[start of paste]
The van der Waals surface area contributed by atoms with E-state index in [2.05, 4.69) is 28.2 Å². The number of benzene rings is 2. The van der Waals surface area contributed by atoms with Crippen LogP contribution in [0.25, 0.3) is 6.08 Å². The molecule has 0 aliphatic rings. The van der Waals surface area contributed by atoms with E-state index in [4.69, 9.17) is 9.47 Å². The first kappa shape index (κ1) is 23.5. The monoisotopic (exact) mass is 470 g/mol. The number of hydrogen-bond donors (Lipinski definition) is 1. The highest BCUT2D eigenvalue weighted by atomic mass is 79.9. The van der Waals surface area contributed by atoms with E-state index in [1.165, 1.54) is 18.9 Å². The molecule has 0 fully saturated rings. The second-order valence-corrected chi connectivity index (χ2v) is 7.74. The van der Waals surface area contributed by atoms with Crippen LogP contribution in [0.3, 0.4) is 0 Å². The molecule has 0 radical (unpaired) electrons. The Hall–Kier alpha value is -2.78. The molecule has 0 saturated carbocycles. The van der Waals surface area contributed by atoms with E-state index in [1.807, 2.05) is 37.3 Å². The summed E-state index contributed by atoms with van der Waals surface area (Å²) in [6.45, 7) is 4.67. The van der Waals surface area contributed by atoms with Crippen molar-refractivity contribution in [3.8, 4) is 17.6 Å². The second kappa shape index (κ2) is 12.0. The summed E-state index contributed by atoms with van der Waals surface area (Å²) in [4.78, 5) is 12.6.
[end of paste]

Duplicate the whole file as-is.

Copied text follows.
The van der Waals surface area contributed by atoms with E-state index in [2.05, 4.69) is 28.2 Å². The number of benzene rings is 2. The van der Waals surface area contributed by atoms with Crippen LogP contribution in [0.25, 0.3) is 6.08 Å². The molecule has 0 aliphatic rings. The van der Waals surface area contributed by atoms with E-state index in [4.69, 9.17) is 9.47 Å². The first kappa shape index (κ1) is 23.5. The monoisotopic (exact) mass is 470 g/mol. The number of hydrogen-bond donors (Lipinski definition) is 1. The highest BCUT2D eigenvalue weighted by atomic mass is 79.9. The van der Waals surface area contributed by atoms with E-state index in [1.165, 1.54) is 18.9 Å². The molecule has 0 fully saturated rings. The second-order valence-corrected chi connectivity index (χ2v) is 7.74. The van der Waals surface area contributed by atoms with Crippen LogP contribution in [0.3, 0.4) is 0 Å². The molecule has 0 radical (unpaired) electrons. The Hall–Kier alpha value is -2.78. The molecule has 0 saturated carbocycles. The van der Waals surface area contributed by atoms with E-state index in [1.807, 2.05) is 37.3 Å². The summed E-state index contributed by atoms with van der Waals surface area (Å²) in [6.45, 7) is 4.67. The van der Waals surface area contributed by atoms with Crippen molar-refractivity contribution in [3.8, 4) is 17.6 Å². The second kappa shape index (κ2) is 12.0. The summed E-state index contributed by atoms with van der Waals surface area (Å²) in [4.78, 5) is 12.6.